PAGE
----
Windy Canyon is the place to go to get away from it all. No crowds, no parking issues, and some excellent moderate long routes with a bit of a backcountry feel.
Windy Canyon is located a couple canyons south of Black Velvet Canyon (Mud Spring Canyon is in between). From the 159/160 intersection, head west on 160 for around 5.5 miles and make a right on an unassuming dirt road. Take the first left and go about 0.3 mile and make a right. Then go north on the most obvious road, avoiding side paths for about 0.4 mile and park where you can see Windy Canyon off to the NNW. Takes between 90 minutes and two hours to hoof up into the canyon to the climbs.
I've never seen any water up there although this year it may be different. We've seen increased levels of water in every canyon recently, but I wouldn't bet on it. It would be a great place to bivy, up in the football field.
Approach update, 2006: The very beginning of the road where you turn off Route 160 is paved for a short distance, turning to dirt beyond the cattle guard. Continue on this road for about a mile and a half and make a left turn. Follow this road for about 2 miles as it wanders through the desert, eventually arriving at a 4-way crossroad. Make a right here. In a short distance the road dips down into a steep arroyo. Conservative drivers can park at this point; the rest continue west, then south, passing the first obvious parking area and go to the second turnout.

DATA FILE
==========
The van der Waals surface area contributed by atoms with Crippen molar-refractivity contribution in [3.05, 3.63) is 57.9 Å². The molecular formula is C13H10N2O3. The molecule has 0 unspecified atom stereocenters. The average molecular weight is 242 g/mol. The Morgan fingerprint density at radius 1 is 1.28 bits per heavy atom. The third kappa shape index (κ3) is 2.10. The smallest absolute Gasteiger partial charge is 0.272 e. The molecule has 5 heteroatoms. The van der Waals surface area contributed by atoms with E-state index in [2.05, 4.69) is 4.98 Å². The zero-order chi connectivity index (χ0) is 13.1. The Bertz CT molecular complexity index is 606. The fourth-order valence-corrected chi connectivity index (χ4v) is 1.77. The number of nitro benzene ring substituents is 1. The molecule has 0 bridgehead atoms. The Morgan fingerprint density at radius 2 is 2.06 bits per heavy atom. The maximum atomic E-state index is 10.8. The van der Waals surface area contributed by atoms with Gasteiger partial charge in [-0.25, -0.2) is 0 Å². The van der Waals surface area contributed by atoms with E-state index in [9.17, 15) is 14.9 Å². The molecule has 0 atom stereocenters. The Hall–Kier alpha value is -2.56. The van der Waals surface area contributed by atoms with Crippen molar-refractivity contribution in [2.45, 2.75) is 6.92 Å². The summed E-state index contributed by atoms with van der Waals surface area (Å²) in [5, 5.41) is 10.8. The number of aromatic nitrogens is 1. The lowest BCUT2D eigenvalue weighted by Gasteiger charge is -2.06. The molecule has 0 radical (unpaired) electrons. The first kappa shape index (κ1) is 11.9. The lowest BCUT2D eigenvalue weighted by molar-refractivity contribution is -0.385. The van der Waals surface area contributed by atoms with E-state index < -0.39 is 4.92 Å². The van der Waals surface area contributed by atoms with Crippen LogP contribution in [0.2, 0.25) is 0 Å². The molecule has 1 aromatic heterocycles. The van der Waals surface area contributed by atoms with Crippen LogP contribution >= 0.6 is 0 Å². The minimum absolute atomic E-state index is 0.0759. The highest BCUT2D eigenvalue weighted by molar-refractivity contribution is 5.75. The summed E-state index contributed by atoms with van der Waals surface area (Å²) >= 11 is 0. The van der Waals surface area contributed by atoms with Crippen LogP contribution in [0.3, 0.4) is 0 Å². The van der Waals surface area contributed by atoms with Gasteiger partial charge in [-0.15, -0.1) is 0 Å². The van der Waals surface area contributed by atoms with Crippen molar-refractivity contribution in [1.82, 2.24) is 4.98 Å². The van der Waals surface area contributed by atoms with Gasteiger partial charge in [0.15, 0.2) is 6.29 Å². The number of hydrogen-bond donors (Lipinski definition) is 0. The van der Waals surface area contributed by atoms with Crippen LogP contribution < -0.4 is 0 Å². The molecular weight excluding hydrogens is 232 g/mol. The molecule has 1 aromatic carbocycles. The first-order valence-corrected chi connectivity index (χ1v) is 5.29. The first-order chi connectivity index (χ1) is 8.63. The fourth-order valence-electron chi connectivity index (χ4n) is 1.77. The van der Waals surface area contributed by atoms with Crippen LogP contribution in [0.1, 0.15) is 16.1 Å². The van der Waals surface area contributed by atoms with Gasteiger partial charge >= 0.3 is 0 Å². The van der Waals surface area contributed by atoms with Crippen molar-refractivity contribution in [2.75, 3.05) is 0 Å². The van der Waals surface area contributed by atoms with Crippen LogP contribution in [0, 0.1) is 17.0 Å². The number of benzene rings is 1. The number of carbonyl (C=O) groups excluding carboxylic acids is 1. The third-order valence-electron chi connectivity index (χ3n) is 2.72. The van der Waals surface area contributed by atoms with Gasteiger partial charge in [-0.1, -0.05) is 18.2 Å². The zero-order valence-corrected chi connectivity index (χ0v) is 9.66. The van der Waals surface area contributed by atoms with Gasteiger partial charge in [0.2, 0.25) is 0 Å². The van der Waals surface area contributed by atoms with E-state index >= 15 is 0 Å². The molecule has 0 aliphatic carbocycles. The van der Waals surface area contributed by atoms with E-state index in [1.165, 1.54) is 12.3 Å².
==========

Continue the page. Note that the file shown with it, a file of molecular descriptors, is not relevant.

There is now a pretty good trail that leaves from this turnout. Hike down and across the main wash and pick up the trail on the opposite side. The trail goes west, not very directly, toward a fenced off spring in the area of some strange dark orange-brown outcrops. These outcrops are on the south side of the main Windy Canyon streambed. Shortly after passing the outcrops, go up the rounded ridge a few yards then drop into the streambed on the right. Go west on the right hand side (north side) of the wash following mostly good trails. After a while, a large sub-canyon on the right blocks progress. The easiest spot to cross this is at its left (downhill) side. This avoids the worst brush, boulders, and ticks. Cross the subcanyon and pick up a trail on its far side. Go up and right to a steep hillside that leads up to the Football Field. Go to the far (west) side of the Football Field, then head up slabs and trail fragments to the main face.
We drove in both ways and found the way that does not start on the Black Velvet road to be slightly easier as well as shorter. Either way is a little tough on a normal clearance car, but many had made it. We were lucky to rent a 2WD Jeep Patriot, which made it easy.